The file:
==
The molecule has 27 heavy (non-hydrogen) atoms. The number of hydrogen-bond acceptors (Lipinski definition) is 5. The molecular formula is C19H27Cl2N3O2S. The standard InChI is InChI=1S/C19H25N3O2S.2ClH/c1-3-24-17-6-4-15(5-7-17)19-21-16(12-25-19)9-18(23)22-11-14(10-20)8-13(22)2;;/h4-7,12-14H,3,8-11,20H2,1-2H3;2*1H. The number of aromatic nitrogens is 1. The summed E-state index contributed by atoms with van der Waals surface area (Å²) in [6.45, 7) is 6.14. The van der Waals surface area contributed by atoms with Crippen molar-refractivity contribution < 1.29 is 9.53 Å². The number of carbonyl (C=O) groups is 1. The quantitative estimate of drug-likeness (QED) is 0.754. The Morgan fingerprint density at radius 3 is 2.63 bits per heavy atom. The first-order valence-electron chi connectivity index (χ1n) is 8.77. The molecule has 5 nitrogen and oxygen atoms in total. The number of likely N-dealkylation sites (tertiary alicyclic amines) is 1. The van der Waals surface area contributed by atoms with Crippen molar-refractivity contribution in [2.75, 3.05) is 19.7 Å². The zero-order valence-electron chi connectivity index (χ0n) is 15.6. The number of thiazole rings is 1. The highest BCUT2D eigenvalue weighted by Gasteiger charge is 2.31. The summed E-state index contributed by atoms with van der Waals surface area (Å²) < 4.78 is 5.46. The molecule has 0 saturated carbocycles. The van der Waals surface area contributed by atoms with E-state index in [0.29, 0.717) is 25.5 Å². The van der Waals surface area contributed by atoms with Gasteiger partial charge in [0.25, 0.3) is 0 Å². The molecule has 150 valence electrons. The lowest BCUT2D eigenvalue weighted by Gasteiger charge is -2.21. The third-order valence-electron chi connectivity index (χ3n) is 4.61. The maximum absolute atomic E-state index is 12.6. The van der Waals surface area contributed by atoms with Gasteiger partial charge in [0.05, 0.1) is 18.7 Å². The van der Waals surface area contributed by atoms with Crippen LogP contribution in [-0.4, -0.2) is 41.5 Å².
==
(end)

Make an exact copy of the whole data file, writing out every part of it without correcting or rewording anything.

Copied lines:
The molecule has 27 heavy (non-hydrogen) atoms. The number of hydrogen-bond acceptors (Lipinski definition) is 5. The molecular formula is C19H27Cl2N3O2S. The standard InChI is InChI=1S/C19H25N3O2S.2ClH/c1-3-24-17-6-4-15(5-7-17)19-21-16(12-25-19)9-18(23)22-11-14(10-20)8-13(22)2;;/h4-7,12-14H,3,8-11,20H2,1-2H3;2*1H. The number of aromatic nitrogens is 1. The summed E-state index contributed by atoms with van der Waals surface area (Å²) in [6.45, 7) is 6.14. The van der Waals surface area contributed by atoms with Crippen molar-refractivity contribution < 1.29 is 9.53 Å². The number of carbonyl (C=O) groups is 1. The quantitative estimate of drug-likeness (QED) is 0.754. The Morgan fingerprint density at radius 3 is 2.63 bits per heavy atom. The first-order valence-electron chi connectivity index (χ1n) is 8.77. The molecule has 5 nitrogen and oxygen atoms in total. The number of likely N-dealkylation sites (tertiary alicyclic amines) is 1. The van der Waals surface area contributed by atoms with Crippen molar-refractivity contribution in [2.75, 3.05) is 19.7 Å². The zero-order valence-electron chi connectivity index (χ0n) is 15.6. The number of thiazole rings is 1. The highest BCUT2D eigenvalue weighted by Gasteiger charge is 2.31. The summed E-state index contributed by atoms with van der Waals surface area (Å²) < 4.78 is 5.46. The molecule has 0 saturated carbocycles. The van der Waals surface area contributed by atoms with E-state index in [0.29, 0.717) is 25.5 Å². The van der Waals surface area contributed by atoms with Gasteiger partial charge in [0.25, 0.3) is 0 Å². The molecule has 150 valence electrons. The lowest BCUT2D eigenvalue weighted by Gasteiger charge is -2.21. The third-order valence-electron chi connectivity index (χ3n) is 4.61. The maximum absolute atomic E-state index is 12.6. The van der Waals surface area contributed by atoms with Gasteiger partial charge in [0.05, 0.1) is 18.7 Å². The van der Waals surface area contributed by atoms with Crippen LogP contribution in [-0.4, -0.2) is 41.5 Å².